Countdown to the first self-published novel: 9 – Little March

The countdown continues. NINE.

The process:

It was easy to decide what to quote this month. We have a tradition in Moldova, to give small talismans to friends and family on the first of March, which symbolize love and friendship and how everything is entwined in life. But the curious thing is that without a hint from my editor, I would not have much to quote on this. I got the corresponding edits yesterday and found that I did write about this tradition by naming it but not by explaining what it actually is. I was very grateful that my editor pointed the places, where such explanation and description would suit best. And as per magic, my fingers started moving over the keyboard and composing the scene. See below.

It is incredibly wonderful that we have prompts for creativity everywhere. We just need to see or feel them. And if we don’t see but need to, then life will make us see them anyway. And sometimes, it does it quite gently, in form of a kind advice from a good friend.

Quote:

This is a quote from Chapter 27. As mentioned above, it is about Moldovan tradition of Mărţişor. The whole book including this chapter, but except the prologue, is written in the first person from the point of view of the protagonist, Misha Ikizli, based on my father.

Most of this quote as not edited yet. So, please disregard any apparent failures.

***

Zina glanced at me briefly and then looked out again at the shady veranda. “Only a few weeks before, Ion and I had been in Tiraspol buying red and white wool for the Mărţişori. It was almost time for the children to start making them for their teachers and friends.”

I nodded. I remembered well how we would all sit together braiding red and white threads into strings, then making little men and women or flowers out of the same wool, binding these to the ends of the red and white strings, and finally making a small bow on each of those strings. How we gave these little Marches, these special little talismans, to each other on the first day of March. How we made wishes, when we bound them to tree branches on April first. And how our teachers had a whole display of Mărţişori decorating the left sides of their jackets and sweaters through the whole March. Mărţişor from every child had its place of honor on a teacher’s cloth.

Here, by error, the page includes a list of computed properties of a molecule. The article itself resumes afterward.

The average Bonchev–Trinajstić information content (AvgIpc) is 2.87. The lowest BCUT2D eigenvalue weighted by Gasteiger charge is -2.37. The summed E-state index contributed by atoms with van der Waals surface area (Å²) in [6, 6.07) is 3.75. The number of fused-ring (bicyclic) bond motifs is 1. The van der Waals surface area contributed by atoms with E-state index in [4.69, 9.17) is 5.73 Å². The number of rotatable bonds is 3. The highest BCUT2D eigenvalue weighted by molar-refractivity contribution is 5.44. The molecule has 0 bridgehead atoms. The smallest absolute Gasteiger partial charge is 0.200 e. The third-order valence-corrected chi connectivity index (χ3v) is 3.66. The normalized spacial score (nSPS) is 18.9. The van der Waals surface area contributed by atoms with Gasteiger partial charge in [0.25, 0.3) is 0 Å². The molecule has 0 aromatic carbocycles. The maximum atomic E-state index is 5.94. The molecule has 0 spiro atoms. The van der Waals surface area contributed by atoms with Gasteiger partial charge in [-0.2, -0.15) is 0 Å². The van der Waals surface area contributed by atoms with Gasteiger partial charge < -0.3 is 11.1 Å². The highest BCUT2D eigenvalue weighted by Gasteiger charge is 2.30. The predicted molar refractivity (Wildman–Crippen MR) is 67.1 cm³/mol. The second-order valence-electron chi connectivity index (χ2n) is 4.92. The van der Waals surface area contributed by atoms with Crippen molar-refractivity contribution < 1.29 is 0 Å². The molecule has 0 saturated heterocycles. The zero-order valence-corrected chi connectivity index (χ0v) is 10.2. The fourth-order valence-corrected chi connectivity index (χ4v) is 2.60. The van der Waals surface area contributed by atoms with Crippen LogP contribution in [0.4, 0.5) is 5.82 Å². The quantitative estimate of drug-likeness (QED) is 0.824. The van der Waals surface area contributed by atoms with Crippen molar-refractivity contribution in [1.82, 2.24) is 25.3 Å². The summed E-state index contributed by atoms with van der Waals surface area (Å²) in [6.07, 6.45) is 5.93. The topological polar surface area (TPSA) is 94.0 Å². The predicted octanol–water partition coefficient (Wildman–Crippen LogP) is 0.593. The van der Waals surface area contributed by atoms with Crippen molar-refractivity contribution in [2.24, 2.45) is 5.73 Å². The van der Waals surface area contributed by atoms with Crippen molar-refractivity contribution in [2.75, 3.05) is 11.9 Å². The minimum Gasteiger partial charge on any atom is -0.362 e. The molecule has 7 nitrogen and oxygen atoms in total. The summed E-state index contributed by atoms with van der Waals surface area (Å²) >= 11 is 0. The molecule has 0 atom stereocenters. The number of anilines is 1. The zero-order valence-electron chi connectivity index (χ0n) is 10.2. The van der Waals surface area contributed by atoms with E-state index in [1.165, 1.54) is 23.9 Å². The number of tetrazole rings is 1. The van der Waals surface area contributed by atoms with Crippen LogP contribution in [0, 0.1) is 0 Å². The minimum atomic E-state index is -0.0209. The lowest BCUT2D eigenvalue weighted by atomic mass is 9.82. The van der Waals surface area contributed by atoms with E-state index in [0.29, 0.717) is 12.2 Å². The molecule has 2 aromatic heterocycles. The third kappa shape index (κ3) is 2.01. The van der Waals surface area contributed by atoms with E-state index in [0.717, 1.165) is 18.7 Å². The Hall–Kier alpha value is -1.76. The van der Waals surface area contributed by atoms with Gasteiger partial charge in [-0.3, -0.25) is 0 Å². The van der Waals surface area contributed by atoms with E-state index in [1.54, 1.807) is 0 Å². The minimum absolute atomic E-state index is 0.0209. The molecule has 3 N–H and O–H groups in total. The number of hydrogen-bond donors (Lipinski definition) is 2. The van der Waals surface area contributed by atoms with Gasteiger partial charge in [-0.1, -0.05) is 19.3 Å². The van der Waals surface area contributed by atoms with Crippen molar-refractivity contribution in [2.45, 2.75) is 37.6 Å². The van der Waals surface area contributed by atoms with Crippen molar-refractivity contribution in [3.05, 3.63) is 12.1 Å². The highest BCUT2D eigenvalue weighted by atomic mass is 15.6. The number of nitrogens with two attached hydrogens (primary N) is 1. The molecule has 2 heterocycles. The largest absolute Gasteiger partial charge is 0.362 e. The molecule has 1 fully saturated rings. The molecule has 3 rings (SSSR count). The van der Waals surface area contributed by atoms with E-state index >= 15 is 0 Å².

Misha used to hide when he was making one for me. He wanted it to be a surprise. I always made small pompons out of the wool before binding them to a white- and red-braided string.

***

Note to the scene above: Misha mentioned in the scene is Misha Fiodorov, one of the best friends of Misha Ikizli at the orphanage.

Pictures:

1) Some Mărţişori, I made this year. 2) A pompon Mărţişor, I made last year. The idea to make it came from remembering my father’s ability to make perfect pompons. 3) You can see for yourself on the third picture with me in a jumper knitted by my mother and pompons made by my father. My father took me shortly after we came back from Algeria in 1982 to a photo studio to have this picture taken. Wishing all wonderful March and spring!

IMG_0203

IMG_0210  12

2 thoughts on “Countdown to the first self-published novel: 9 – Little March

  1. Dear Vica,
    This is very touching. I knew nothing of this wonderful tradition, and now it will be part of my life. The photo of you is lovely,
    what a darling picture of you with your pom poms.
    When I read your upcoming book, I will know exactly what is
    happening with the two Misha characters.

    1. Dear Marcy, thank you very much for your comment. I had an immense pleasure incorporating various traditions from Moldova and also those introduced by my father, like eating dark chocolate with white bread, into the novel. He loved these traditions too. The March is also a month of a music festival in Moldova, named Martisor as well. Many renowned musicians came from outside of Moldova to participate. My father took my great-uncle and his wife, who lived in the North of Russia at that time, to one of the Martisor concerts. My great-uncle was touched to tears.

Leave a Reply

Your email address will not be published. Required fields are marked *